Let’s talk about how disorganized the response systems are. My friend was telling me that in Nigeria there are just layers and layers of bad policies, of corruption. This is even true with the physical infrastructure. The roads are not well kept, and people drive like crazy. A once active rail system is in shambles because people just can’t get together to get it going again. Elections (which I was present for) bring about the unease of violence. Electricity goes on and off at the drop of a hat. The politicians don’t respond effectively to the needs of the people. Justice is not served. I could go on.
Relational pain, self-contempt, distrust, especially towards other countries. In a number of books I have read a common theme of doing work in Africa is that people don’t trust that you will be there for the long run. You have to prove that you really do care and that you’re not just there to make yourself feel good. We also talked about before how my friend feels that his country can’t do anything right, and won’t be able to do so in the future.
This last point is a really interesting one, running from the past and afraid of the future. I asked my friend if they talk about what things were like before and during colonization, and he said they didn’t really talk about it other than just a couple dates. This sounds just like running from the past to me. It sounds like repressing a memory because it is just to painful to live with. I can’t speak as much for fear of the future, but I wouldn’t be surprised.
So what do we do with nations that have been traumatized? If there were an outbreak of cholera you wouldn’t just bring in a doctor to treat individuals. You would bring in a public health systems expert to also look for the cause and work towards prevention in the future. Counseling is generally focused on the individual, but does have the systems approach of Marriage and Family Counseling. Within this view problems are seen as part of a larger system such as the family. To solve these problems effectively you have to work with the family. So I suppose to solve a national systems problem you have to work with the nation. But that is rather complicated.
In individual counseling we would start with safety and stabilization which is composed of alliance building, support networks, coping, grounding, and education about the nature of trauma. This is the longest and most important phase. While immensely difficult, this can work with the individual. I’m not sure you can do the same thing with a country, but I am not an experienced counselor of any variety so I may just be showing a lack of understanding.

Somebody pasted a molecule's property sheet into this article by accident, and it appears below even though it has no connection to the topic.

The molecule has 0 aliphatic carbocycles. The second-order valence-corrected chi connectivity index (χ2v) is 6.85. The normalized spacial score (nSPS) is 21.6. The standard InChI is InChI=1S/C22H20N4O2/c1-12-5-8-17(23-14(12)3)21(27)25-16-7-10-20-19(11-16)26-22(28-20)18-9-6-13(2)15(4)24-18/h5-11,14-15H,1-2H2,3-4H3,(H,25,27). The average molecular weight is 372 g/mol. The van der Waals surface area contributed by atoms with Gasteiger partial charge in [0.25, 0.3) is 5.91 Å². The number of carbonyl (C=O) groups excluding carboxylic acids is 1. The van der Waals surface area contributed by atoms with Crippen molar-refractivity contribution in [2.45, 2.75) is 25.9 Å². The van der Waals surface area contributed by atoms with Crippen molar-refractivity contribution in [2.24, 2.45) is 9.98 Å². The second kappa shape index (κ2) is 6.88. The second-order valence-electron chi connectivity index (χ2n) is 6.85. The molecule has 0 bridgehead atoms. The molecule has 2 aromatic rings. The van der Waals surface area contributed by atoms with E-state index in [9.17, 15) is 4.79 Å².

On the national scale it seems that education about the nature of trauma, about what happened, may be the most useful. Telling the story of what happened seems very important. If safety and stabilization can take years for an individual, maybe it will take decades for a nation. Maybe it takes educating students and giving them a voice to begin the process of stabilization. I am still working from the slides I mentioned. Increasing self-reflective capacities and increasing positive coping skills are important initial goals.
The focus of telling this story should be on grief, loss, and shame rather than anxiety. Nigerians, and many other countries, need to mourn what was taken from them, they need to mourn what was done to them. Great loss has occurred, and that needs to be addressed. Civilizations that once were, have been forever changed, the chance to grow in their own way is gone. They have been changed by what happened. The goal cannot be to go back to what was there before Europe showed up, it is gone.
Telling this story is important because it supports grieving. It also gives voice. Previously, I mentioned that trauma can result in a loss of voice. I have studied education and theology in Africa through a number of courses and one of the recurrent themes is that for growth Africa needs to form African ways of doing things. Too often the infrastructures that are in place are based off of European models, and they don’t work for Africans. Educational theorists call for Africans to develop their own systems of education based on what works for Africans. Similarly, theologians call for Africans to develop their own theological models instead of being reliant on western theology. The theme here is that they need to develop their own voice. They need to develop a strong concept of the self and who they are.
So, telling the story isn’t enough, but it is a start. In telling the story of what happened a voice will develop. Hopefully, the idea that I don’t have to be ruled by the evil done to me can begin to take hold. Out of this can develop new skills, and a new identity. People from Burkina Faso, Ghana, Mail, Nigeria and many other countries can begin to say what it means to be part of their country today.
Some of you may think that I’m off base on this, and I welcome your comments. I would love to hear what people think about this idea.